Monday, May 15, 2006


Remembering a Master – Devarajan

The departure of Devarajan master is the passing away of an era in Malayalam cinema and popular music. He and his fraternity like K Raghavan, P Bhaskaran, Vayalar, Dakshninamurthy, KS George, KPAC Sulochana, Janamma David, Abdul Khader, Mehboob etc virtually brought in a new medium of expression and exuberance for the malayalee.

Before their time, music was something confined to defined communities whether it be an elite preoccupation like karnatik classical music, the wandering ghazal singers of Malabar or folk expressions of endless variety all over the land. These music forms addressed and entertained a very defined and exclusive community of listeners. With the coming of secular art forms like theatre and later cinema, there came into being expressions and creations that attempted to speak and reach out to the 'malayalee' as a whole. It had to both address and create a 'malayalee' audience, so it had to invoke certain memories and images, render tunes from all traditions, and employ arousing lyrics to do so. In the process, it blended traditions that were insular earlier and were confined to certain spaces and groups, whether it be the temples, the sadirs, the churches, chambers or the community rituals. The new popular music took freely from all these. Karnatik ragas, Hindustani renditions, ghazal tradition, folk songs, mapilla songs – all these found a place in it.

These songs addressed and thus created a new secular malayalee society and nation through its imaginations of collective memories, images, narratives, symbols and imageries. Through these songs malayalee gazed at the 'golden sickle' afar. The caste and class boundaries crumbled in the 'talkies' and the theatres where people rubbed shoulders and spirits to watch and listen to the new imaginations about an idyllic agrarian past, struggles against caste oppression, the dreams of a faraway socialist fatherland etc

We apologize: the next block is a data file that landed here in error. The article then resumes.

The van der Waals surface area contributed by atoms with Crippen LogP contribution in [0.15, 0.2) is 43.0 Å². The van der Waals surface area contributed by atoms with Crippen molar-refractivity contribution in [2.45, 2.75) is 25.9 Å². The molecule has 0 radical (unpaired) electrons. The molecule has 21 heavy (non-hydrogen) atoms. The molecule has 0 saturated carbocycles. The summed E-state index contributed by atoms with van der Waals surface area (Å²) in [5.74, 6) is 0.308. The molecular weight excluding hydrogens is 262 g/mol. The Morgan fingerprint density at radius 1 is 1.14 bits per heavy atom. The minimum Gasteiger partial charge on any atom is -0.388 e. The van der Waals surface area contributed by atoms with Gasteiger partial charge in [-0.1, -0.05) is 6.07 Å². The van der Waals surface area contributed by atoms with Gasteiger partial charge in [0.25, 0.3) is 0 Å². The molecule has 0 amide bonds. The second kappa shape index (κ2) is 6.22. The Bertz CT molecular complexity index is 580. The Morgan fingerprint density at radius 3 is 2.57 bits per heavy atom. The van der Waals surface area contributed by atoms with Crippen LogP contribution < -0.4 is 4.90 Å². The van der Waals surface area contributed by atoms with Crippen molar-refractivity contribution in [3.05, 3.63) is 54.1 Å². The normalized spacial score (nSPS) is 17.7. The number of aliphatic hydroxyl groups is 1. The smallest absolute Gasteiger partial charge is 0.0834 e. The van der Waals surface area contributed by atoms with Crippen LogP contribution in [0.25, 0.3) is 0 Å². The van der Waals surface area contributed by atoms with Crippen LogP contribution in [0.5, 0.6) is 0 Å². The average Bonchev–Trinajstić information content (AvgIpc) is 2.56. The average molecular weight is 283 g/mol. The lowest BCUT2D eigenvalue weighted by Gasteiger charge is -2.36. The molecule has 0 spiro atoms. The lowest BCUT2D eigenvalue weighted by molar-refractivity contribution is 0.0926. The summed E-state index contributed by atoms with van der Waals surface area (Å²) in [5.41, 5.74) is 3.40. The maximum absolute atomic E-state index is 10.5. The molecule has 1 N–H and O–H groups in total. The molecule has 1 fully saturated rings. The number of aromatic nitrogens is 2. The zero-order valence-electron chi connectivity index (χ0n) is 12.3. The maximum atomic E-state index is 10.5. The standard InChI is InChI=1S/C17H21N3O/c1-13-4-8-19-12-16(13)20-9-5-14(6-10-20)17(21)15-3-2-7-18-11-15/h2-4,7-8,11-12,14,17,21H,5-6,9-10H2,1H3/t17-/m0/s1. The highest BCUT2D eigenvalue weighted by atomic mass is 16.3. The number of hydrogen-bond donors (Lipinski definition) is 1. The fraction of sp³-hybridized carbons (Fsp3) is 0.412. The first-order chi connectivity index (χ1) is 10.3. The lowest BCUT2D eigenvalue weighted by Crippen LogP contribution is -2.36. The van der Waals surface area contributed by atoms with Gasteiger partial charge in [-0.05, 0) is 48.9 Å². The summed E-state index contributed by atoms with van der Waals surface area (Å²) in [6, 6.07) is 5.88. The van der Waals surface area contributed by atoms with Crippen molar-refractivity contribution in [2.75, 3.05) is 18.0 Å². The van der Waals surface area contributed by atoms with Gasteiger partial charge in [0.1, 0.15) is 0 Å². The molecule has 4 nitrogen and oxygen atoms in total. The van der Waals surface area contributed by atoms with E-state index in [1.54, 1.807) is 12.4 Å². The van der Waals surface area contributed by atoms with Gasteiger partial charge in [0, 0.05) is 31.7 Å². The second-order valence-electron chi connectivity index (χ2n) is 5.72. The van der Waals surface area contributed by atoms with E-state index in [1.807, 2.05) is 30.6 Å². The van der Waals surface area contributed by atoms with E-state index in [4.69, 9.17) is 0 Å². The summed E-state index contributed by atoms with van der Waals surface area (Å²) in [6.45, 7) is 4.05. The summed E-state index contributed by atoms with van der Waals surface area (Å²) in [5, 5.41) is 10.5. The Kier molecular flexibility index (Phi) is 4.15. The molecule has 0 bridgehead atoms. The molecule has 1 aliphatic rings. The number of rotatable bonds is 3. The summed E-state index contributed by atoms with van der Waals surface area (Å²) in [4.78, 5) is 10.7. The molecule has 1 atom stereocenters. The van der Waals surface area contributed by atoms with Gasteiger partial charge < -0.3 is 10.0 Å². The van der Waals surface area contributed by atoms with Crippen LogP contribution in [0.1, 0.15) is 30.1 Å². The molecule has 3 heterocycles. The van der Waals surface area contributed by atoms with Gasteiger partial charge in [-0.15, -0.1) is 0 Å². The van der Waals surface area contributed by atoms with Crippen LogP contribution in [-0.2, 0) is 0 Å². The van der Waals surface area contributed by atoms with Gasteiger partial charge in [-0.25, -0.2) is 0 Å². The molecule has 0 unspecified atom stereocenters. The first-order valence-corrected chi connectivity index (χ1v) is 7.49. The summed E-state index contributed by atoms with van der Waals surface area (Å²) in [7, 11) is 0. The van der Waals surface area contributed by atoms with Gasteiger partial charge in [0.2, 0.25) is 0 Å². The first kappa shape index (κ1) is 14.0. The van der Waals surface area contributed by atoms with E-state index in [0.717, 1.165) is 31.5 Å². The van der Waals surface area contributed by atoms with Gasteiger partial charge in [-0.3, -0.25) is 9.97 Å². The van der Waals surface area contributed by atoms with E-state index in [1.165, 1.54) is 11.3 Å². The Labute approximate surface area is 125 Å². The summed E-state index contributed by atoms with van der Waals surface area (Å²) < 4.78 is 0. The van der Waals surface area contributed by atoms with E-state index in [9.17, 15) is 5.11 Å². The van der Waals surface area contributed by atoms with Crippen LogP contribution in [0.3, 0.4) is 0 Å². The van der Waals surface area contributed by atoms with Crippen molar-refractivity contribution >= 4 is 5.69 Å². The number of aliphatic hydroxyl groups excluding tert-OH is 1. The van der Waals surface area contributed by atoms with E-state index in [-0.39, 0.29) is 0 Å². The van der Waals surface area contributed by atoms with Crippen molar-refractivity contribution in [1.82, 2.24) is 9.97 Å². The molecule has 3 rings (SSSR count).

It was people like Devarajan who gave raga and voice to this malayalee yearning for freedom and togetherness, a common past and a future. And he freely used all strands to create an exciting texture of music that stirred popular imagination of the time. And those were times when songs had longer life. Those were times before the advent of tape recorder and the umpteen media that went to create a situation where one doesn't have to wait to hear the music one wants. If one doesn't have to wait, one also doesn't have to remember. Hence the undying attachment to the generation of Devarajan, who also represent the only period or continent of remembrance for the malayalee, an era in which there was still hope, and an equitable society was in the near future.


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